The power system and Power Grid Network projects being built with Chinese support will help Bangladesh to ensure energy security, while the support for Telecom and ICT Network projects will enable Bangladesh to access the benefits of the twenty-first century ICT as also the fourth industrial revolution (4IR).
The nine mega-projects under construction in Bangladesh at present, with about USD 10.0 billion credit support from China, will help attract domestic and foreign investment to Bangladesh, generate employment, strengthen competitiveness and help earn foreign exchange through export. It is important that these projects are built in a cost-effective way and put into operation in a timely manner so that the Bangladesh economy could reap maximum benefits from these investment and the expected rates of economic and financial returns areassured.
When completed, these projects will play an important role in Bangladesh’s development through triangulation of transport-logistics connectivity, investment connectivity and trade connectivity.
While the highly promising BCIM-Economic Corridor Project is for now halted, there is a potential opportunity for Bangladesh to take advantage of the transport networks being built with help from China in Myanmar, and by India in Bangladesh (with support of the three lines of credit offered by India).
All these together will strengthen Bangladesh’s multimodal connectivity which is expected to help the Country to translate its comparative advantages into competitive advantage. These will play an important role in view of Bangladesh's strategy to deepen regional and sub-regional cooperation in Southern Asia.
Over the recent past years, Sino-Bangladesh bilateral relationship has also branched out into many new areas. Many Bangladeshi students are studying in Chinese institutions for higher studies, thanks to scholarships provided by the Chinese government. Various exchanges between the two countries involving policymakers, business people, investors and academics of the two countries have seen notable rise in recent years.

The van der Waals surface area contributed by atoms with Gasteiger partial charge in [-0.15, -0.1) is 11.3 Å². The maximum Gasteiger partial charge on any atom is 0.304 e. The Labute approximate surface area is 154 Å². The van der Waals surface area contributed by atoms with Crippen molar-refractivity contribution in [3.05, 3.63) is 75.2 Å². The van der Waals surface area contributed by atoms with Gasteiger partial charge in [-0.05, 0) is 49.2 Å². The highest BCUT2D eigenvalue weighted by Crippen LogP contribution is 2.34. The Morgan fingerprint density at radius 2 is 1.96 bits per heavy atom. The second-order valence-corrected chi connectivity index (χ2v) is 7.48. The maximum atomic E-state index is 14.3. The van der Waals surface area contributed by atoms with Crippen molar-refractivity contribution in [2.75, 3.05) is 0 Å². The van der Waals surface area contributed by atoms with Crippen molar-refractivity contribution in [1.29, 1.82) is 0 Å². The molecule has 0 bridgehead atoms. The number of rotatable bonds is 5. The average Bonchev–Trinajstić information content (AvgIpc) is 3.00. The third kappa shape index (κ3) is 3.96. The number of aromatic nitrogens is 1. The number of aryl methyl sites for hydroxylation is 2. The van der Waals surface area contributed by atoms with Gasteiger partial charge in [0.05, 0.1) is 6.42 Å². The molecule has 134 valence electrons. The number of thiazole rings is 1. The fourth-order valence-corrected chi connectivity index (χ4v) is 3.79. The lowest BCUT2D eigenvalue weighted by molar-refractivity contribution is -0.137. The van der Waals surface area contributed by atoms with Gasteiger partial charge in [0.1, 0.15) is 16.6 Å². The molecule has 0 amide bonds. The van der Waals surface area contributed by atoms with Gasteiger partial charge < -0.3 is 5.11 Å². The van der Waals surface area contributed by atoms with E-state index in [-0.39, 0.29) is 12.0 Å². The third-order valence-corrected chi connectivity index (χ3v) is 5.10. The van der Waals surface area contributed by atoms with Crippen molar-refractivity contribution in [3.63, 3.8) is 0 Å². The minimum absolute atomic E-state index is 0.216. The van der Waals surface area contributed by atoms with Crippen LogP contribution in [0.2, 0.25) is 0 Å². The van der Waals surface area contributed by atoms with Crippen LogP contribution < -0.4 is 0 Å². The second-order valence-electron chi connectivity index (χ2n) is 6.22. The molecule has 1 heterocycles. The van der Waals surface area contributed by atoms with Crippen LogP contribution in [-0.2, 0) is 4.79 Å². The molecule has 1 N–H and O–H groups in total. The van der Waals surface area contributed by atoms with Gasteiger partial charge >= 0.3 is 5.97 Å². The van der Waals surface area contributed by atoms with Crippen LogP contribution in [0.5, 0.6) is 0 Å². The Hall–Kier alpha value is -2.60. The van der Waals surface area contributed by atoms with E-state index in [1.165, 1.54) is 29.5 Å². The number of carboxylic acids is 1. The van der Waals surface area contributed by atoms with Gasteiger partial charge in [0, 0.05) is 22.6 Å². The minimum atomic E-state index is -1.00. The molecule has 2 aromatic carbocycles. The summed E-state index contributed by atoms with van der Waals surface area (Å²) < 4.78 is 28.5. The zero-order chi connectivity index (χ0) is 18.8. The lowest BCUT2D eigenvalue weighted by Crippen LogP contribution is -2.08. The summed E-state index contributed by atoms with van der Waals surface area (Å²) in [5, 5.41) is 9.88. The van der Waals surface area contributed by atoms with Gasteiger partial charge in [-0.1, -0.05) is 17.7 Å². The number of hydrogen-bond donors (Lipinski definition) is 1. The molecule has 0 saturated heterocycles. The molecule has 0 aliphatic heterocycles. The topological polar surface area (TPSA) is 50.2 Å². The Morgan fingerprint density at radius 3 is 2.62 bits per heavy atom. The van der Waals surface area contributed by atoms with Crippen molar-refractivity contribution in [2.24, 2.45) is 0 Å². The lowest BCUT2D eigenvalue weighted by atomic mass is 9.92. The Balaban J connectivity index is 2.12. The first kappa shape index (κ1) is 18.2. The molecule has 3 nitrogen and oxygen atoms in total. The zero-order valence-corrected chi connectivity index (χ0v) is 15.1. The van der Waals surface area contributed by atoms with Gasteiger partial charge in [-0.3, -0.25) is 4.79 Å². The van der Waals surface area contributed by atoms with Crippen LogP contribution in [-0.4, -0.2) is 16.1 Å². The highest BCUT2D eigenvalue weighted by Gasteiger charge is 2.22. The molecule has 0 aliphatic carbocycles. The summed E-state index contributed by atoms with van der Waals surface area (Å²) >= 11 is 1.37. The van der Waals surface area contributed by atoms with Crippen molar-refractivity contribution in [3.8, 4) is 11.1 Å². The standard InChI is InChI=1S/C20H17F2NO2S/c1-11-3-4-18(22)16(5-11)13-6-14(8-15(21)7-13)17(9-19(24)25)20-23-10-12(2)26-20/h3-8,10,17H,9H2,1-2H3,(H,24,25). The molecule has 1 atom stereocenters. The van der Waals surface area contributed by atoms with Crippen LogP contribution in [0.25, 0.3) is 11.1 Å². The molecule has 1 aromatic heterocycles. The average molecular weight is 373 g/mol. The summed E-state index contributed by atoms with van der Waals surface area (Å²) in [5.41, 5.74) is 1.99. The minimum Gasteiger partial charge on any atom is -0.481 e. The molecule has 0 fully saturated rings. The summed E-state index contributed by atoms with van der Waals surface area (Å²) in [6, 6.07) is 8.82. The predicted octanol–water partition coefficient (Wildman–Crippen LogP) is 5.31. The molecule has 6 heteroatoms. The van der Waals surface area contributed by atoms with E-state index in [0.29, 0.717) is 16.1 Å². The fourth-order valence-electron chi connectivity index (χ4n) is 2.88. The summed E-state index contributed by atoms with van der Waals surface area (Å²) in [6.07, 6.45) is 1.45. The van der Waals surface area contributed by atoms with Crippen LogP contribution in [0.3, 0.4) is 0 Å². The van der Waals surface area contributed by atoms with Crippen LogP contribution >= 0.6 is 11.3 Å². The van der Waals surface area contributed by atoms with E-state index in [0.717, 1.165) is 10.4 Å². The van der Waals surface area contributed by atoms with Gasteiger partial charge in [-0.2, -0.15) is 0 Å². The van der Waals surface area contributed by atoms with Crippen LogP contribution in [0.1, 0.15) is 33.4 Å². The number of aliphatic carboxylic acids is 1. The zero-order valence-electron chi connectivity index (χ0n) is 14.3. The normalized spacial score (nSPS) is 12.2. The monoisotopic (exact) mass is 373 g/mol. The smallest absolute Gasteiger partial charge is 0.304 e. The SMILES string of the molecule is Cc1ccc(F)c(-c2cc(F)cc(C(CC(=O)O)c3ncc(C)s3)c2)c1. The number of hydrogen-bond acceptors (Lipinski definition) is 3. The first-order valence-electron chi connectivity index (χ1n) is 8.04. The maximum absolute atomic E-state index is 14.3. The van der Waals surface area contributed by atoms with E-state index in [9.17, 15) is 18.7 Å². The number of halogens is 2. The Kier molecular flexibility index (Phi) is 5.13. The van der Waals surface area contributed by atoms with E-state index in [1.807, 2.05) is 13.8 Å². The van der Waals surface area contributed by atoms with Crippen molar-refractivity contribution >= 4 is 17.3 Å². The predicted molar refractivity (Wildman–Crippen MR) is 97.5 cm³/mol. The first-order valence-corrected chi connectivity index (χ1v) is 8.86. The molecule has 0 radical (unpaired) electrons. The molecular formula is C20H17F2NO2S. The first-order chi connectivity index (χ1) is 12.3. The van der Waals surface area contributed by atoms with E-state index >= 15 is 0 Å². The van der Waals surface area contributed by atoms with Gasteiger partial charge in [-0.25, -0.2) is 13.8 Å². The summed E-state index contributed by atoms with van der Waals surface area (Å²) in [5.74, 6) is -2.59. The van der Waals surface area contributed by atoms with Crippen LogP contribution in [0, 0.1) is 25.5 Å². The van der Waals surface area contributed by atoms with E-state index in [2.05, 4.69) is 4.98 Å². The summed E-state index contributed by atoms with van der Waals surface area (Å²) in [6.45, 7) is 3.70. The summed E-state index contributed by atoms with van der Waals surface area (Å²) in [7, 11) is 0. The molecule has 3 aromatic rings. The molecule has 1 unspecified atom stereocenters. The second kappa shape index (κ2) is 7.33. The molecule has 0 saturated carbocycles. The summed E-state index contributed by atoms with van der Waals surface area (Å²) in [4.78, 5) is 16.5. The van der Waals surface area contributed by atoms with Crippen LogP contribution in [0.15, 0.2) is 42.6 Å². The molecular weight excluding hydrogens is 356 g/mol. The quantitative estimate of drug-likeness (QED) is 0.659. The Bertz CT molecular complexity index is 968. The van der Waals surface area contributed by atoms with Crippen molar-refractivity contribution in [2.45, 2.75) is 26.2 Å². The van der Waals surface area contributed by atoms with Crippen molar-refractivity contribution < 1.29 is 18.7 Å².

China continues to remain by far the largest source of import for Bangladesh (about USD 25.6 billion). However, Bangladesh’s export to China has remained dismally low, at less than USD 1.0 billion in spite of the duty-free, quota-free preferential treatment accorded by China for almost all exports from Bangladesh.
Going forward, Bangladesh will need to strengthen its supply-side capacities to take advantage of the more than USD 2720.0 billion worth of annual import market of China. It is crucially important to ensure that Bangladesh is able to generate the expected income from the Chinese projects to meet the debt servicing liabilities, in time and with ease.
This will be possible if, thanks to the Chinese projects in Bangladesh, investment is stimulated, economic activities are boosted, income earning opportunities are created and government’s revenue earning projections are realized. In this regard, attracting Chinese investment to Bangladesh, which is able to take advantage of the infrastructures being built with Chinese support, can play an important role.
If the supply-side capacities created by the Chinese investment enable Bangladesh to access the Chinese market with competitive strength thanks to preferential market access offered by China, this will help bring down the existing bilateral trade gap the large size of which is a concern for Bangladesh.
As BRI crosses the milestone of its first decade, one hopes that Bangladesh-China bilateral relationship will deepen over the the next decade, to the benefit of our two economies and our two people.
Bangladesh at present stands at a crossroads. Diversified bilateral cooperation with China can potentially be a key driver if Bangladesh is to reap the benefits of its geographical location as an important gateway to the Bay of Bengal, by deepening regional cooperation with countries in its neighbourhood. Bilateral relationship with China could be a game changer and play a defining role in this connection.
[Professor Mustafizur Rahman is a Distinguished Fellow at the Centre for Policy Dialogue (CPD)]